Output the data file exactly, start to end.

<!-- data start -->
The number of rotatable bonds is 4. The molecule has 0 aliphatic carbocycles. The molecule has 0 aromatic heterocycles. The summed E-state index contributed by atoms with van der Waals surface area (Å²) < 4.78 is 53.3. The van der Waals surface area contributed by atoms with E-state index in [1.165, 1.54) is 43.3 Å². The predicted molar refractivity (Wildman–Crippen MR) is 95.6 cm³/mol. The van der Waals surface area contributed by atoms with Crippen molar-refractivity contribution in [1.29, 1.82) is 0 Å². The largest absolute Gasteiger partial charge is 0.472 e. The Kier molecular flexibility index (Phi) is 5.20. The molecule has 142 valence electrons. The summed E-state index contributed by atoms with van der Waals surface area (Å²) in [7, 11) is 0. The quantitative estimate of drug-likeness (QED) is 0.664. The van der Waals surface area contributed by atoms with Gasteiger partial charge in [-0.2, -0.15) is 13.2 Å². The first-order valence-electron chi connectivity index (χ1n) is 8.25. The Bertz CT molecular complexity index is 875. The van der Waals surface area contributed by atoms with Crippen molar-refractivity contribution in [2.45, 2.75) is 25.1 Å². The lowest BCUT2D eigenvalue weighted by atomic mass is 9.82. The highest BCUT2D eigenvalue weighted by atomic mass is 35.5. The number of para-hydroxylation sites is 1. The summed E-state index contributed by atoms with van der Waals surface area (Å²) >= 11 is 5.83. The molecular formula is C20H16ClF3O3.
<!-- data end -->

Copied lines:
The number of rotatable bonds is 4. The molecule has 0 aliphatic carbocycles. The molecule has 0 aromatic heterocycles. The summed E-state index contributed by atoms with van der Waals surface area (Å²) < 4.78 is 53.3. The van der Waals surface area contributed by atoms with E-state index in [1.165, 1.54) is 43.3 Å². The predicted molar refractivity (Wildman–Crippen MR) is 95.6 cm³/mol. The van der Waals surface area contributed by atoms with Crippen molar-refractivity contribution in [1.29, 1.82) is 0 Å². The largest absolute Gasteiger partial charge is 0.472 e. The Kier molecular flexibility index (Phi) is 5.20. The molecule has 142 valence electrons. The summed E-state index contributed by atoms with van der Waals surface area (Å²) in [7, 11) is 0. The quantitative estimate of drug-likeness (QED) is 0.664. The van der Waals surface area contributed by atoms with Gasteiger partial charge in [-0.2, -0.15) is 13.2 Å². The first-order valence-electron chi connectivity index (χ1n) is 8.25. The Bertz CT molecular complexity index is 875. The van der Waals surface area contributed by atoms with Crippen molar-refractivity contribution in [2.45, 2.75) is 25.1 Å². The lowest BCUT2D eigenvalue weighted by atomic mass is 9.82. The highest BCUT2D eigenvalue weighted by atomic mass is 35.5. The number of para-hydroxylation sites is 1. The summed E-state index contributed by atoms with van der Waals surface area (Å²) >= 11 is 5.83. The molecular formula is C20H16ClF3O3.